Two months after the Nikkei reported that Apple will halve its production target for the iPhone X in the three-month period from January from over 40 million units to around 20 million, in light of slower-than-expected sales in the year-end holiday shopping season in key markets such as Europe, the U.S. and China, and after JPM similarly warned that production of Apple's flagship phone would plunge of 50%, "even larger than the decline of the iPhone 8/8+" and noted that the "weakness will continue in 1H18 as high-end smartphones are clearly hitting a plateau this year"... ... this morning Goldman joined the Apple skeptics when the bank's analyst Rod Hall wrote that demand expectations for March and June quarters are already weak but early Q1 demand indicates "even lower actual numbers than consensus is modeling" and as a result, he is trimming his replacement rate expectations in response to what has been weak replacement consumer behavior this cycle. Below is the gist of the note: We reduce our replacement rate assumption for FY’18 by ~2pp to 33% from 35% earlier due to weaker than expected demand for the iPhone X. We have cut our Chinese replacement rate by 3pp to 19% for FY18 and also reduced our ex. China replacement rate by 1pp to 38%. Further, we cut FY’19 and FY’20 replacement rates by 1pp each to 32% and 29% respectively. We note that our assumptions for FY19 could prove conservative if larger format devices drive a better cycle in China this coming December quarter though we believe that data so far suggests that a more cautious approach is prudent. We now forecast the overall replacement rate to drop by 7pp over the three years from FY’17-FY’20 similar to what we calculate occurred from FY’14-FY’17. This may appear overly conservative on its face but we point out that replacement cycles in emerging markets where iPhone base growth is highest tend to be materially lower than in developed markets where most Apple analysts reside. In light of this, Hall cut his iPhone sales estimates for the March and June quarters by 1.7 million and 3.2 million units to 53 million and 40.3 million units respectively. He also cut his 2019, 2020 iPhone revenue and net income forecasts: Goldman now sees revenues decrease by 2.4% and 2.7% to $256.6bn and $272.5bn for FY’18 and FY’19 respectively; the company's revised revenue estimates for FY’18 and FY’19 are 2.2% and 0.4% below consensus, while its net income estimate for FY’18 is 2.2% below consensus and for FY’19 is 1.2% ahead. On a shipment and ASP basis, Goldman cut its FY’18, FY’19 and FY’20 iPhone shipments forecasts by 3.5%, 4.0% and 1.8% to 217.3m, 223.8m and 223.4m units respectively - below consensus estimates of 221.3m, 226.8m and 238.3m units. However, the bank's ASP estimates for FY’19 and FY’20 are 1.6% and 4.0% ahead of consensus "due to proprietary bottom up modeling" that suggests consensus continues to underestimate the impact of a mix shift toward higher priced phones "even as we now assume that Apple reduces prices somewhat in the high end." Hall warned that AAPL will have "material channel inventory" to clear in June in order to prepare for rollout of new products this fall, and has modeled just 1MM units of inventory build into the June quarter. Unleashed, the Goldman analyst also reduced his ASP estimate for the June quarter by 2.3% due to above-average forecast inventory burn of 6.0 million units. There was some good news: the Goldman analyst said that while replacement rates continue to decline in our model, the growing installed base provides support for the Y/Y growth in replacement shipments. We estimate that the primary installed base, made up of only first-hand iPhone owners, stands at 631m units in FQ1’18 and is growing strongly at 12% Y/Y. Goldman's conclusion: iPhone demand expectations for March and June are already weak but we believe that early CQ1 demand indications suggest even lower actual numbers than consensus is modeling. We are slightly reducing our March unit expectation and make a larger reduction in our June quarter unit and ASP forecast. We now model 1m units of inventory build into June which is atypical. This leaves Apple with material channel inventory to clear in June to prepare for the launch of new products this Fall. We also are trimming our replacement rate expectations looking forward in response to what has been weak replacement consumer behavior this cycle. We reduce our March and June QTR units by 1.7m and 3.2m to 53.0m and 40.3m units respectively. Due to an above average forecast inventory burn of 6.0m units in the June QTR we are also reducing our ASP forecast for that QTR by 2.3%. Looking forward we are also reducing replacement rate expectations which brings our FY19 and FY20 unit forecasts down by 4.0% and 1.8% respectively to 224m and 223m units. Finally, Hall also cut his Neutral-rated Apple price target by $2 to $159, the second lowest on the Street, which has a median PT $195. Apple stock was modestly lower on the news.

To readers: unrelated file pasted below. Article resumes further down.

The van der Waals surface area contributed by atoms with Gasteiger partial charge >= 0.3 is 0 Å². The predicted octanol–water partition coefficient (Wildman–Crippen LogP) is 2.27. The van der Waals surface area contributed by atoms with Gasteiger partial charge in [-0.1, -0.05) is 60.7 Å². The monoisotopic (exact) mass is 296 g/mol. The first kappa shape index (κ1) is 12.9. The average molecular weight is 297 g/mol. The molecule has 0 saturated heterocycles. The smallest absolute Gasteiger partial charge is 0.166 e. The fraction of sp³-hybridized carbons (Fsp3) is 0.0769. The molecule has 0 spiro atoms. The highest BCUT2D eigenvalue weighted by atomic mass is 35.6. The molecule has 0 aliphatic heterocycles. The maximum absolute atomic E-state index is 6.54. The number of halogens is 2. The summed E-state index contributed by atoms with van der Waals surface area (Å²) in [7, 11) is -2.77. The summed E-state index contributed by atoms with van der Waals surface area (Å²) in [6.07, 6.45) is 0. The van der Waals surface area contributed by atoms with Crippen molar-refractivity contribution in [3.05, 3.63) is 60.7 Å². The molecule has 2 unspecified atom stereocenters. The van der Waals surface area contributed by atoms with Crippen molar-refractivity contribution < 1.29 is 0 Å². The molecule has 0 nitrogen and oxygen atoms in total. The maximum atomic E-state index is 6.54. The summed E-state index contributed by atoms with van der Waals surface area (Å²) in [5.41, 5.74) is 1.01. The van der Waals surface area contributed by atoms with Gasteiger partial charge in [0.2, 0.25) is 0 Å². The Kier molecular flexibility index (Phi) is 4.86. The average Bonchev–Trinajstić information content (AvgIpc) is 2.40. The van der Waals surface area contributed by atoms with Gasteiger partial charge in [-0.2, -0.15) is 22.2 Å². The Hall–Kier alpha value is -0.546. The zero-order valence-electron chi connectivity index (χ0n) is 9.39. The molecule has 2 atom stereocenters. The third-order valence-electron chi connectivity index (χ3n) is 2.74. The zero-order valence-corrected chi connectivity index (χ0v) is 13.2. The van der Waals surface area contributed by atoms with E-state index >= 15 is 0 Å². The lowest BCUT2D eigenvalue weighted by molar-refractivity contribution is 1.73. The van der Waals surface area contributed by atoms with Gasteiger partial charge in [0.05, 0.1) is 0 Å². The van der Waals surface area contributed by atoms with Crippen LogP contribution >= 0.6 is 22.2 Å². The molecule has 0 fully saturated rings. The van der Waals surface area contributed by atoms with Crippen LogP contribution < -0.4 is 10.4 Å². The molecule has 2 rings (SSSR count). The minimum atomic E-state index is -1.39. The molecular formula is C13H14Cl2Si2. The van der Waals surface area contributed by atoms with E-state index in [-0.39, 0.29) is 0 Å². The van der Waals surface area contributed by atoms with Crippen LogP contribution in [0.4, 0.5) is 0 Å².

Honeywell International (HON) introduces two state-of-the-art satellite communications systems to strengthen its leading position in the Aerospace market.